https://www.techrepublic.com/article/how-to-control-updates-in-windows-10/
Thank you, Bryan. That article is very encouraging. Nice to be able to disable updates during hours of darkness.

I'm a bit concerned about how long to defer updates. Often the observatory PC doesn't run for days at a time. I don't want to turn it on for an imaging session after a week of bright Moon, only to have it start downloading and installing updates.

I have had WIN10 Pro since it first came out. Early on, updates caused
me some grief with astro software, but nothing in the last 2 years.
Good news. Thanks again.

--- Mike


deonb
 

On Thu, Dec 31, 2020 at 10:39 AM, Mike Dodd wrote:
That's a real shame. I really don't like software vendors assuming everyone has unlimited Internet speed and data. I live in a rural Virginia county, and get Internet via a 4G cell tower. We don't stream anything, and can't join a Zoom call because of the limited speed and data. But I have fairly dark skies. :-)
Microsoft for so many years have been the brunt of jokes about Windows being insecure that they'll rather loose users than not have them update regularly. I can't say I blame them.

However, in your case, definitely use Pro - it helps a lot, Home will give you no control. Set all your connections to metered, and disable updates in Group Policy.

And maybe <ducks> ... Starlink.


 

One thing you can try is downloading updates to a thumb drive when you have access to internet that isn't metered, and installing them to your computer when you want to do updating. This would allow you to keep your computer current, while having the automatic updates disabled and preventing the dreaded mid-run update.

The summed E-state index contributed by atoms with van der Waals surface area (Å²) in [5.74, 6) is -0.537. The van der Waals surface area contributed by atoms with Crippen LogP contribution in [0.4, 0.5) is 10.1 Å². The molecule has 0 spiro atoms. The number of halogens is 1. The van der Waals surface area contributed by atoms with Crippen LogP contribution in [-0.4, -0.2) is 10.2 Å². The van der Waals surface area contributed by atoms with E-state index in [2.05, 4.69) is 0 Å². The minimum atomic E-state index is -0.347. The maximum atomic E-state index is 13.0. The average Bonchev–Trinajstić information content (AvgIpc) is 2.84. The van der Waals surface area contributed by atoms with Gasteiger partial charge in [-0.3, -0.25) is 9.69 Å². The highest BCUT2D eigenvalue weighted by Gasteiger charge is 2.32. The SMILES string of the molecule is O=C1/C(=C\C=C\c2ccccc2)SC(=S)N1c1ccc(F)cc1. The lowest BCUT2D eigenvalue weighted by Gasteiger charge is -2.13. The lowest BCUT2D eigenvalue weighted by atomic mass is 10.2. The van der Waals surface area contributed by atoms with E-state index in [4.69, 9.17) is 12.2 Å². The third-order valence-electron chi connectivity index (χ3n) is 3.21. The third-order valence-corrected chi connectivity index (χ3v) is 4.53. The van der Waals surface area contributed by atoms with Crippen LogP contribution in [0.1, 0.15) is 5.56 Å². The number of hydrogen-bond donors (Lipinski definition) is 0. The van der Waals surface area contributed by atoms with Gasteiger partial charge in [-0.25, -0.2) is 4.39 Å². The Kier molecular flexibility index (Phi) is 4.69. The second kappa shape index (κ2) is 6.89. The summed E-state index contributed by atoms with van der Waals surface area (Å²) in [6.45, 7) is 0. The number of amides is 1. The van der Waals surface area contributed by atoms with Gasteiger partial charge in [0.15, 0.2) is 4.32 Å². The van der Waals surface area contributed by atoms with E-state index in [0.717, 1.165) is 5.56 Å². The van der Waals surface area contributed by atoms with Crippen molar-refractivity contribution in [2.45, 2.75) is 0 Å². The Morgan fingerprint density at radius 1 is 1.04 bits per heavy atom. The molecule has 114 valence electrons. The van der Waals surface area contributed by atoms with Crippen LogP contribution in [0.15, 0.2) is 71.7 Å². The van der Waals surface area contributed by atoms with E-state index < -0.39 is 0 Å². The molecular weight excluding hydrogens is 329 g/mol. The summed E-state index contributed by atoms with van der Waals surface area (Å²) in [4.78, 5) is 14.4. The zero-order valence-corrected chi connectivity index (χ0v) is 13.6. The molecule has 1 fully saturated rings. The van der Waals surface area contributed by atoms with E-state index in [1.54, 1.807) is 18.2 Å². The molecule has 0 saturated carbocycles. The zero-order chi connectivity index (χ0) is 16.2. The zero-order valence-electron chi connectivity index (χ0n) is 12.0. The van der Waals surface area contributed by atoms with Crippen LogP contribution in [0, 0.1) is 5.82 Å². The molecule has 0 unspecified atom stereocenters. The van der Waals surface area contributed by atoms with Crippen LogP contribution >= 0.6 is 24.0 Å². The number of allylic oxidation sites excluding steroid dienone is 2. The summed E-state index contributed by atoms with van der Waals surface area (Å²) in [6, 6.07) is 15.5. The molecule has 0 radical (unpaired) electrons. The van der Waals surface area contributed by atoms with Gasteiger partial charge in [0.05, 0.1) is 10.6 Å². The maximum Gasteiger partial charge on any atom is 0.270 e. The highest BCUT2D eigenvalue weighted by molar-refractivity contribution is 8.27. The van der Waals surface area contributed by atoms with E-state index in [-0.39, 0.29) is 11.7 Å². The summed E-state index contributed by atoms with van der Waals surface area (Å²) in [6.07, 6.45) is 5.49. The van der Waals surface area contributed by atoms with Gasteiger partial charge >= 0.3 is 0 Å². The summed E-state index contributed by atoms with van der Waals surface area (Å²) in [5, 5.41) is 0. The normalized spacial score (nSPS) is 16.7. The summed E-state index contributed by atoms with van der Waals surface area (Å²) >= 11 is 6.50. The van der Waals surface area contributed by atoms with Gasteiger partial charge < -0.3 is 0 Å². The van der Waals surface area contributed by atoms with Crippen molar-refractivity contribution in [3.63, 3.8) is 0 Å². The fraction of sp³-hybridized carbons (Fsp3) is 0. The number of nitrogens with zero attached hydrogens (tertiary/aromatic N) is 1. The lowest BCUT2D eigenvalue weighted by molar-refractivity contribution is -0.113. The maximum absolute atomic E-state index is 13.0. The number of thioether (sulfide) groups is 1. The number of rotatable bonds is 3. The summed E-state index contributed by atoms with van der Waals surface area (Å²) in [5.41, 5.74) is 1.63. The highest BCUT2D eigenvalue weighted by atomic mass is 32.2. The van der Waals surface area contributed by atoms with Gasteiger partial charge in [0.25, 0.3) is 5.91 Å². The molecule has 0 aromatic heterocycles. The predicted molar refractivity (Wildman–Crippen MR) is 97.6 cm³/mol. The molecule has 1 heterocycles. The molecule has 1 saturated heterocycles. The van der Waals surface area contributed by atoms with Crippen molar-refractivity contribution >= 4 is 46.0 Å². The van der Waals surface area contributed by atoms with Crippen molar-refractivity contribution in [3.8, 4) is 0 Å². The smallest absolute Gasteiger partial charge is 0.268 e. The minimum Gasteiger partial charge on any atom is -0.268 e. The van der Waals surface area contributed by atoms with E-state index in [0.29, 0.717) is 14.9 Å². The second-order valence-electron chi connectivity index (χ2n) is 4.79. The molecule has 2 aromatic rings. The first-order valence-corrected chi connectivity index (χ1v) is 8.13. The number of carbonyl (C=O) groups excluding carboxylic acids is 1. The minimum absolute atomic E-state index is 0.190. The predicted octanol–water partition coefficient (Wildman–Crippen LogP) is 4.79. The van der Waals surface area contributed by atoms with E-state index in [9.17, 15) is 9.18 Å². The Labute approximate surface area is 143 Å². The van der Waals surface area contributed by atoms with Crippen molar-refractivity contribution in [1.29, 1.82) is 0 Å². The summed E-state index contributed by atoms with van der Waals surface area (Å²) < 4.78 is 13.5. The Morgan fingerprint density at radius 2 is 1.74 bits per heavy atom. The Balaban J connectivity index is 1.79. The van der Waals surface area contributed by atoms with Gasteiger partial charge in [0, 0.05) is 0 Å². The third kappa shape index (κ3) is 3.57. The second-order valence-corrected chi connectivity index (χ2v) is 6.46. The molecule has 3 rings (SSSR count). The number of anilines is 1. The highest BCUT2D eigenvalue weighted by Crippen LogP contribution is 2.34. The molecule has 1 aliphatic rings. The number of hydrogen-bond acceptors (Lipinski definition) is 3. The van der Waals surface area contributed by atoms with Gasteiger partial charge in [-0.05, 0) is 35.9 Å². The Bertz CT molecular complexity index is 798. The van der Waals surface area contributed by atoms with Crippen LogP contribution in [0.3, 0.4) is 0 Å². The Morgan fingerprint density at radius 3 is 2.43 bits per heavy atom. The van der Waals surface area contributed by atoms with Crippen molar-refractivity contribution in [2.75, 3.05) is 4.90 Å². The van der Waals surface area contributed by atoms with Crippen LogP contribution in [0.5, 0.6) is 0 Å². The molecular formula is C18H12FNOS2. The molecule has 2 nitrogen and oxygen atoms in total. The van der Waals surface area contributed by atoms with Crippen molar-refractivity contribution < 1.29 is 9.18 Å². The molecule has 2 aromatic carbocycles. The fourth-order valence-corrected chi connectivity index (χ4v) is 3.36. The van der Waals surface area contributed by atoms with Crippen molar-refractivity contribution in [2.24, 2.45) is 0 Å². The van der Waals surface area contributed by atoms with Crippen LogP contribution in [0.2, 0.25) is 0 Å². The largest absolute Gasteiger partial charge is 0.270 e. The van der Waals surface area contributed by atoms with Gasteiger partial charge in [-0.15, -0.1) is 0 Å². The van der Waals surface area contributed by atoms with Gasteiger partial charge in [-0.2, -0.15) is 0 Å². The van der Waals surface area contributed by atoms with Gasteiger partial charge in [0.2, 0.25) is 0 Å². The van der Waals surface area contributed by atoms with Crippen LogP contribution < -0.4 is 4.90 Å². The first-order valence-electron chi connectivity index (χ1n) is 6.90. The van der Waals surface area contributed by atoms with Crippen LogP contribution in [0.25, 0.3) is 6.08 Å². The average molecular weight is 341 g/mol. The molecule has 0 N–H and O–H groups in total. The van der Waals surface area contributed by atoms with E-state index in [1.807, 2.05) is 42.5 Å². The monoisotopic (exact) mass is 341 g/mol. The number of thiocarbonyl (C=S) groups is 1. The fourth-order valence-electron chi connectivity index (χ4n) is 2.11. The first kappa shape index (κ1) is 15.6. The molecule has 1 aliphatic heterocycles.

Liam




From: main@ap-gto.groups.io <main@ap-gto.groups.io> on behalf of deonb <deonb@...>
Sent: Thursday, December 31, 2020 12:58 PM
To: main@ap-gto.groups.io
Subject: Re: [ap-gto] Windows 10? (Was: Lost communications with mount)
 
On Thu, Dec 31, 2020 at 10:39 AM, Mike Dodd wrote:
That's a real shame. I really don't like software vendors assuming everyone has unlimited Internet speed and data. I live in a rural Virginia county, and get Internet via a 4G cell tower. We don't stream anything, and can't join a Zoom call because of the limited speed and data. But I have fairly dark skies. :-)
Microsoft for so many years have been the brunt of jokes about Windows being insecure that they'll rather loose users than not have them update regularly. I can't say I blame them.